Sept. 14, 2017, file photo, salmon circle. (AP Photo/Elaine Thompson, File)

Sept. 14, 2017, file photo, salmon circle. (AP Photo/Elaine Thompson, File)

LETTER: Alaska fisheries harvest a small proportion of the Skeena River

Alaska Department of Fish and Game respond to claims that they are stealing all the salmon

In a recent article, Greg Knox, Executive Director of SkeenaWild Conservation Trust stated “Alaska’s constitution requires that conservation targets for their salmon populations are met before harvesting is allowed. It is irresponsible and unethical for Alaska to knowingly ignore these principles when it comes to Canada’s salmon.”

Claiming that Alaska’s management is knowingly irresponsible and unethical are strong allegations. We do not take lightly claims that we ignore sustained yield principles in our management.

Harvests of Canadian sockeye salmon in Alaska fisheries are managed under the terms of the Pacific Salmon Treaty.

READ MORE: Nothing to stop Alaska from harvesting all sockeye swimming to B.C., says conservation group

Treaty obligations for sockeye (outlined in Chapter 2, paragraph 6) apply to management of the Alaska District 104 purse seine fishery prior to week 31 (late July) and state that the fishery shall be managed to achieve a catch share of 2.45% of the annual allowable harvest of Nass and Skeena sockeye stocks prior to week 31. The Treaty sets the change in management priority at week 31 because the majority of Nass and Skeena sockeye have passed through Southeast Alaska by late July.

In accordance with Treaty principles of reducing interceptions while avoiding undue disruption of existing fisheries, the current Treaty is a compromise between allowing a high proportion of the Nass and Skeena runs to pass through the fishery and allowing Alaska to fish based on domestic pink salmon abundance in late July and August.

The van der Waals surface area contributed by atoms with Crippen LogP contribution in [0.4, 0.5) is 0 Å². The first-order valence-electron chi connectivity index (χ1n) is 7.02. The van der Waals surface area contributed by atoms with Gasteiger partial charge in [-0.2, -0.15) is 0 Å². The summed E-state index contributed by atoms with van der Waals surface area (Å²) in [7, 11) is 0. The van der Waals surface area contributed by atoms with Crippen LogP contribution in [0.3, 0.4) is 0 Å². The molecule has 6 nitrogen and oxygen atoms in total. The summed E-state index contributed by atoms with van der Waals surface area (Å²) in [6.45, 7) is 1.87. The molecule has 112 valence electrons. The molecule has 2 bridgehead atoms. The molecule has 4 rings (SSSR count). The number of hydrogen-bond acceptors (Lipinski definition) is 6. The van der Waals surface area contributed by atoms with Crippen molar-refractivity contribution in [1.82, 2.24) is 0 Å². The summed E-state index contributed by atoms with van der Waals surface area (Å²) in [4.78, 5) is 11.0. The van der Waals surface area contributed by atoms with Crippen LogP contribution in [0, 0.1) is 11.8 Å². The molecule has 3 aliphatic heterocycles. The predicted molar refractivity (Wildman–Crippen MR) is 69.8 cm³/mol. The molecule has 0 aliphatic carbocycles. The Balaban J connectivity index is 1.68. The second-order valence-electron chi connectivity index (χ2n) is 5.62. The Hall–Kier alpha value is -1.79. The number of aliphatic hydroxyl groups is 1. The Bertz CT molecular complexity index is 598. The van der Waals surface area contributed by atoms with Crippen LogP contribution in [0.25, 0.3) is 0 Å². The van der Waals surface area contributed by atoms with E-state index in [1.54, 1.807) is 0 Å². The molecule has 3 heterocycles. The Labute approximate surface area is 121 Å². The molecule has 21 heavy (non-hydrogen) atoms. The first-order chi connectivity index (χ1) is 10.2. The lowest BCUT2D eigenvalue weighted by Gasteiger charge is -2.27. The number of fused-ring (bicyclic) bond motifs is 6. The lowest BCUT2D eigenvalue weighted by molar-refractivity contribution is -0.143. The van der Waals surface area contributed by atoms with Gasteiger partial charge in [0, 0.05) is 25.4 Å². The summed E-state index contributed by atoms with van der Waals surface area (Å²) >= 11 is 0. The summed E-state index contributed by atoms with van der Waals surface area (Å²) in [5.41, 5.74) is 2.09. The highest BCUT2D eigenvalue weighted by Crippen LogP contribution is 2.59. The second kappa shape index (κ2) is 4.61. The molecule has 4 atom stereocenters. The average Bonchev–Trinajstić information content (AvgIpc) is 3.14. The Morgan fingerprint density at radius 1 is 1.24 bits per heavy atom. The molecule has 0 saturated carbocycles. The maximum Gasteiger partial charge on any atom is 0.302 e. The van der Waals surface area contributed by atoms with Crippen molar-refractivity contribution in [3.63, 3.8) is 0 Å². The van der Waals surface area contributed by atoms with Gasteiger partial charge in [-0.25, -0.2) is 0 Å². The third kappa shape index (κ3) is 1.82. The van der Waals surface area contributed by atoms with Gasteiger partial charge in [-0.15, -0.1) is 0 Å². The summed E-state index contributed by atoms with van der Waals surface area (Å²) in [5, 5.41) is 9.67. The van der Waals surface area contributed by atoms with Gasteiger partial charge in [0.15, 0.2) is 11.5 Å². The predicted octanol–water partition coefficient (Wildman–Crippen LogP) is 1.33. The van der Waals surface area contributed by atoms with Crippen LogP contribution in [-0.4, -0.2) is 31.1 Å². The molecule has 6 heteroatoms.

Contrary to claims made in the article, Alaska fisheries typically harvest a small proportion of the total Skeena River sockeye run each year. Skeena River sockeye pass through southern Southeast Alaska waters on their way back to the river, however, the overall harvest rate is far higher in Canadian fisheries than in Alaska. Thus, the bulk of the harvest pressure takes place in Canada and not Alaska.

In 2013, when the Skeena River sockeye run was only a half-million fish there were similar concerns about Alaska’s harvest. All Alaska fisheries combined harvested less than 4% of the Skeena River sockeye run for the year, while Canada harvested 6.5% while implementing severe restrictions on fisheries. That year the overall harvest rate was the lowest since the inception of the Treaty, which is exactly the result managers in both countries hoped for in an extremely poor year for this stock.

READ MORE: Advocates sound alarm on worst B.C. commercial fishing season in 50 years

The truth is that average harvest rates on Skeena River sockeye in all Alaska and Canadian fisheries combined have dropped by nearly half over the past three decades.

This winter Alaska will work with our Canadian counterparts in the Treaty process, as we always do, to ensure that Treaty obligations are met and that fisheries are being managed appropriately. Disagreements regarding management decisions are appropriately addressed in that arena and not in misleading articles.

In short, our management is abiding by the terms of the Pacific Salmon Treaty, is based on sustained yield principles, and is responsible and ethical. If we are to sustain our salmon runs, a better approach would be to lessen unfounded accusations and increase cooperation.

Doug Vincent-Lang

Commissioner, Alaska Department of Fish and Game

Pacific Salmon Commissioner

READ MORE: B.C. sockeye returns drop as official calls 2019 ‘extremely challenging’

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